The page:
I’m his very proud grandmother, and he is running for the Napa College Board of Trustees. As his grandmother, I can vouch for his integrity, honesty, openness and his transparency, and forgive me Jeff, my grandson is also very kind. I love “kind,” don’t you?
He attended Napa Valley College, was raised in the Napa Valley and was involved in leadership activities growing up. He is an attorney who believes in abiding within the law. As I understand it, all elected officials must take a sworn oath proving honesty and commitment. Jeff has always taken his responsibilities seriously. I know that education is in the forefront of his passion.
As he and his wife Kelly will soon become parents, I’m sure they both envision their child having the best education opportunities. Jeff certainly values the community college system because of his own experience as a student which has laid valuable groundwork for him.
Please join me in voting for Jeff Dodd. I’m sure that you will not be disappointed.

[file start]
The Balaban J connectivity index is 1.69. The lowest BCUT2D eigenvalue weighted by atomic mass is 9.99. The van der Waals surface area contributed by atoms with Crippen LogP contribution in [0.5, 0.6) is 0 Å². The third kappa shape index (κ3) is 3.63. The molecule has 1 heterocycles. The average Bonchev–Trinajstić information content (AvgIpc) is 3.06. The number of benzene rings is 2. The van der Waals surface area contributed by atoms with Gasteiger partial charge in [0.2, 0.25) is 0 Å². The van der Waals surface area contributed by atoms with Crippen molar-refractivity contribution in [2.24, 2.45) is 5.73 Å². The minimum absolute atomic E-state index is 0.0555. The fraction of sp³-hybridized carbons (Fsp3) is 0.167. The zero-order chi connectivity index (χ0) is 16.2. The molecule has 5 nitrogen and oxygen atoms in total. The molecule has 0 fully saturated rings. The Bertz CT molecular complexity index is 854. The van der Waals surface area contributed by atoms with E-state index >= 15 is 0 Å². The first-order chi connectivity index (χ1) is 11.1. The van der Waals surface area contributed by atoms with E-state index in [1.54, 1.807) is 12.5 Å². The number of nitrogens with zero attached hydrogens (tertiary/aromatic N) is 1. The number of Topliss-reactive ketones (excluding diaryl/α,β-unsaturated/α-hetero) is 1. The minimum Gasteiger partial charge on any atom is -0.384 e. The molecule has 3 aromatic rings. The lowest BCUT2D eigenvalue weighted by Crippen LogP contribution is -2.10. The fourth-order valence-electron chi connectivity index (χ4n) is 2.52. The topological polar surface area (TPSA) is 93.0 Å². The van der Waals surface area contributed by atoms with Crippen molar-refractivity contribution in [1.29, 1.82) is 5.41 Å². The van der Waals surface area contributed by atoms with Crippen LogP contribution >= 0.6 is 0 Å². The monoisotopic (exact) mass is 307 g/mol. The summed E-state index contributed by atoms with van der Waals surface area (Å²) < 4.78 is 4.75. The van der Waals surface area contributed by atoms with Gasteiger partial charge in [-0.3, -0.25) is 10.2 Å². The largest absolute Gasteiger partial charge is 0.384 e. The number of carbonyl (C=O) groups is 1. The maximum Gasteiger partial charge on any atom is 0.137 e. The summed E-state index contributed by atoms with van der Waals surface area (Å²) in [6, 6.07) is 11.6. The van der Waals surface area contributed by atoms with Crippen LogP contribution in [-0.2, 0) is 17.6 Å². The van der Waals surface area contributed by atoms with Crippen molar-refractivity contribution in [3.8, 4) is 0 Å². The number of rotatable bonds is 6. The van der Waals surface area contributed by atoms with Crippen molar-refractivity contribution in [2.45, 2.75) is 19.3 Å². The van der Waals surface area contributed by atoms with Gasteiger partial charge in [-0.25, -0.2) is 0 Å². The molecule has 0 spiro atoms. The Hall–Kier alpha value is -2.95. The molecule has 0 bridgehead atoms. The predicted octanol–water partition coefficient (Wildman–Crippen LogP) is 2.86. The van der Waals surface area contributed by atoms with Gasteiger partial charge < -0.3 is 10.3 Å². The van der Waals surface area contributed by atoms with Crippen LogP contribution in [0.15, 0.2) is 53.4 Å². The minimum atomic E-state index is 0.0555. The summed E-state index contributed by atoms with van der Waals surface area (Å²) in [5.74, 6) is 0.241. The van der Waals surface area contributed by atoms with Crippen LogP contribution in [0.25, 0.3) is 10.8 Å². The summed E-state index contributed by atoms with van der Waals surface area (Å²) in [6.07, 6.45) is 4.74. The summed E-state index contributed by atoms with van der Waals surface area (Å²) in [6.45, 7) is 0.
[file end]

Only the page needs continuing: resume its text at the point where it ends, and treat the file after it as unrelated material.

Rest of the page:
Also, being an elder advocate, I’d like to also recommend a true friend of us seniors, our very generous Peter Mott. Let’s keep him in his seat on the City Council. He has the experience, the knowledge and he has a handle on what makes our city run smoothly. He’s honest and sincere and with Peter what you see is what you get, no hidden agendas.
I’m hopeful that my fellow seniors feel as I do, and vote to “keep Pete in his seat” as our City Council Member.
Betty Rhodes, Napa
A new hope for Napa Valley’s future?
Measure C, funded by the rich, was narrowly defeated by a smear campaign. A Napa Valley Popular Front emerges from the crucible of defeat. In November, this popular front is poised to gain ground on the valley’s rich and their Democrat Party proxies. Napa Greens spearhead the electoral insurgency.
A popular front is a coalition of centrists, liberals, socialists, and communists aimed to advance social democracy and economic justice, by mobilizing the proletariat against the far-right and winning elections. Historic cases, e.g. 1930s France and Spain, prior to Franco’s fascist takeover.